Personally though, I think the more obvious issue in the Appelbaum case is that he was held to "trial by social media", which is a very common pattern these days. In the end, there was no legal action taken by ether Appelbaum or the women accusing him (and the veracity of some -- though not all -- of the stories was challenged by other women in the Tor community). He's now back to doing crypto-related research as a student of Bernstein and Lange (recently publishing a paper about improving WireGuard's security).
So I don't think we'll ever know if the allegations were true or not, but it probably means he won't work as a journalist (or for the Tor Project) again.
But also -- they didn't even write about it. They smeared him relentlessly for 7 years only to "change their tune" immediately after the point-of-no-return.
These are matters of life and death for Assange, victims of the war crimes of which he's published, and future potential victims if journalistic freedom is further restricted and thus even less accountability for war criminals.
The Guardian has elected not to bring their clout and lawyers to bear on these matters. Instead, they sent Assange a basket of soap and socks for his extended stay in a foreign embassy.
Isn't it correct that the journalists stay out of the news themselves? They should be reporting, not becoming the story by 'bringing their clout' to anything.
If it were possible to be apolitical, I would agree. I don't think it's possible for any one person or entity to be apolitical, thus I think they should simply be as honest as humanly possible.
Claiming any sort of neutrality merely serves to mask agendas.
Assange predicted publicly for many years that the US was going to indict him under the Espionage Act, and now that it's happening everyone seems to be pretending that "we couldn't possibly have seen this coming!". I was still a high-school student in 2012 and I could see it as clear as day. I refuse to believe that any reasonable adult would be so naive to have not seen this coming.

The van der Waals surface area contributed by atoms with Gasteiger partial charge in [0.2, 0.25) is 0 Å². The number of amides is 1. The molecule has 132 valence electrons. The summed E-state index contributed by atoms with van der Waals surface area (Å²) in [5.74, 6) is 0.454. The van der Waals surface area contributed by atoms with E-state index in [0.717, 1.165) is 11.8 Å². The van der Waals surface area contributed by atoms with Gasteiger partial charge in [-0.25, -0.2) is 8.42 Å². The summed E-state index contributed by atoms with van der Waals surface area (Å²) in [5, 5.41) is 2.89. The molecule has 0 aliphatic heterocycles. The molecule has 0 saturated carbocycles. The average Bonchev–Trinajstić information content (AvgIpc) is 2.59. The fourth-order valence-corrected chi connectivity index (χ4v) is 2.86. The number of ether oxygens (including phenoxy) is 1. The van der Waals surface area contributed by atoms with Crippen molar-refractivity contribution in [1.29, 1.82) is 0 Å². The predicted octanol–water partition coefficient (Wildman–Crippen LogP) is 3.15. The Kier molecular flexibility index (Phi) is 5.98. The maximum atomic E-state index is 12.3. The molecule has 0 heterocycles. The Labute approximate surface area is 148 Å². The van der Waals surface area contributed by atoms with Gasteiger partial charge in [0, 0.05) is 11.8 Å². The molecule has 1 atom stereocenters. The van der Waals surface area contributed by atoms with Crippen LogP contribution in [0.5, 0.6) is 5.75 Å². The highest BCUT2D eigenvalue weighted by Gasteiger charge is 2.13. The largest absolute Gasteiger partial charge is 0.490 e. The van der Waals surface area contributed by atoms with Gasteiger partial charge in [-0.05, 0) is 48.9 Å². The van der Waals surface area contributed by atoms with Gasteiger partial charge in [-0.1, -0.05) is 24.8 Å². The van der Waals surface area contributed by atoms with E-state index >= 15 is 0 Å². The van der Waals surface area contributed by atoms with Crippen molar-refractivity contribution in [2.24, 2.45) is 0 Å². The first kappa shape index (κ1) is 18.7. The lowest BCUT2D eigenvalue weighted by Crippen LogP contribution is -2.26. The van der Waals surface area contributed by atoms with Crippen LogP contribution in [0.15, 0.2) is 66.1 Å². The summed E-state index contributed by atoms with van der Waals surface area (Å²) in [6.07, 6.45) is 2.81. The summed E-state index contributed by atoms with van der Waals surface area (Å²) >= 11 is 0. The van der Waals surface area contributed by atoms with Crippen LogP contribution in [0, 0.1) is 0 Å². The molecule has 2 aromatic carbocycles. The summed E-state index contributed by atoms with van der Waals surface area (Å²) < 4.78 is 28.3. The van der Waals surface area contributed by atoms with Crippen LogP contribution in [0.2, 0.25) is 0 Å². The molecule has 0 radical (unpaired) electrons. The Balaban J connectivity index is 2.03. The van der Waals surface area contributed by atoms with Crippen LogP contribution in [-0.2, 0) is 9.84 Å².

The author of the piece, Alan Rusbridger, is the Editor-in-chief of the Guardian
This old BBC interview with Noam Chomsky about the topic is also illuminating: https://www.youtube.com/watch?v=GjENnyQupow
Especially damning now with the UN Special Rapporteur on Torture describing his treatment as psychological torture: https://www.ohchr.org/EN/NewsEvents/Pages/DisplayNews.aspx?N...
The Guardian has been incorporated for hundreds of years. Yes they're a corporation.
Many of the linked tweets don't resolve, and the rest of the web site appears to be purely a Greenwald support group in his seeming vendetta against his former employer.
The site also proclaims [paraphrasing] "do not trust the Guardian—read our write-ups of the same subjects instead".
I can't take that any more seriously than "corporate-state media".
I should add, if corporate-sponsored journalism outlets is a problem for your group, then I suggest you also drop The Intercept:
Financial backing for The Intercept was provided by Pierre Omidyar, the eBay founder. https://en.wikipedia.org/wiki/Glenn_Greenwald